SINGAPORE - The number of doctors here has risen to more than 10,000 for the first time, thanks in large part to a continued influx of foreign doctors.
Foreigners made up more than half of the 836 new doctors here last year, a spokesman for the Singapore Medical Council (SMC) told The Straits Times.
A large number of these doctors are from elsewhere in Asia and most work in public hospitals and polyclinics.
Today, more than one in three doctors in the public sector are foreigners. In the private sector, they account for fewer than one in six.
The total number of doctors here is stated in the SMC's latest annual report.
With 10,057 doctors on the registry as of last year, Singapore now has one doctor for every 537 people. This is a far better ratio than 2001's one doctor to 700 people.
Despite this, the doctor:population ratio is still behind that of most developed countries.
The United States has one doctor for every 390 people, while Australia has one per 334 people.
The need for doctors will continue to grow given the new hospitals and nursing homes that are set to open in the next few years.
Professor Benjamin Ong, head of the National University Health System, said foreign doctors "bring different perspectives and usually unique talents and competencies to complement what we have here".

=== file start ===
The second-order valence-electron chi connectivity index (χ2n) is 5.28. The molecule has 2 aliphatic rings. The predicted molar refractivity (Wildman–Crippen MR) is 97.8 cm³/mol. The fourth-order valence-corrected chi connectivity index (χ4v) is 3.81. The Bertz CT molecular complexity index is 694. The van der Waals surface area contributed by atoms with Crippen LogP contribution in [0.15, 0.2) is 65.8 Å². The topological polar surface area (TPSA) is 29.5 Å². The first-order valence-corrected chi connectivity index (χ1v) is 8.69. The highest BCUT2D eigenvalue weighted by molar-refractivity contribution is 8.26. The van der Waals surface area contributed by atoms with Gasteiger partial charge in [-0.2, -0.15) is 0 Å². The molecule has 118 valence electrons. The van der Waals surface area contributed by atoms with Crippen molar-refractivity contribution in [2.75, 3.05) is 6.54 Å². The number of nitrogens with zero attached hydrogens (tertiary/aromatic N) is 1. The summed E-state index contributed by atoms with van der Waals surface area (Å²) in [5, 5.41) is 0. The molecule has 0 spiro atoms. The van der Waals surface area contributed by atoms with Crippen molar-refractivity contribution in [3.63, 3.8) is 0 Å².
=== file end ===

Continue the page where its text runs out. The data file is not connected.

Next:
But he added that managing doctors with different backgrounds takes special effort.
Though many of the foreign doctors are Asian, the rise in their numbers in recent years has led to some patients complaining of their inability to speak local languages.
To tackle this, many public health-care institutions provide local-language classes so foreign doctors can better understand non-English-speaking patients.
SMC president Tan Ser Kiat, in his foreword to the annual report, noted that more Singaporeans and permanent residents (PRs) were returning to work here as doctors. They accounted for 110 new doctors last year, compared to just 68 in 2010.
In 2010, the Ministry of Health (MOH) introduced a grant for Singaporeans and PRs studying medicine abroad to help offset the cost of their final two years of study. This was to entice them to return to work here.
So far, 185 students in Britain, Ireland and Australia are on the scheme. Among them, 39 have returned and are undergoing their residency or serving as house officers and medical officers, said an MOH spokesman.
Professor Chee Yam Cheng, chief executive of the National Healthcare Group, said it is easier to get Singaporeans studying in Britain and Ireland to return because of the "European Union's preference for their citizens".
The reverse is true of those studying in Australia, who prefer to do their housemanship there as that gives them an option to work there or return to seek employment here.
The decision to return sometimes hinges on whether they get a place in specialist training there, he added.
The two medical schools here - Yong Loo Lin School of Medicine at NUS and the Duke-NUS Graduate Medical School - produced 275 new doctors last year.
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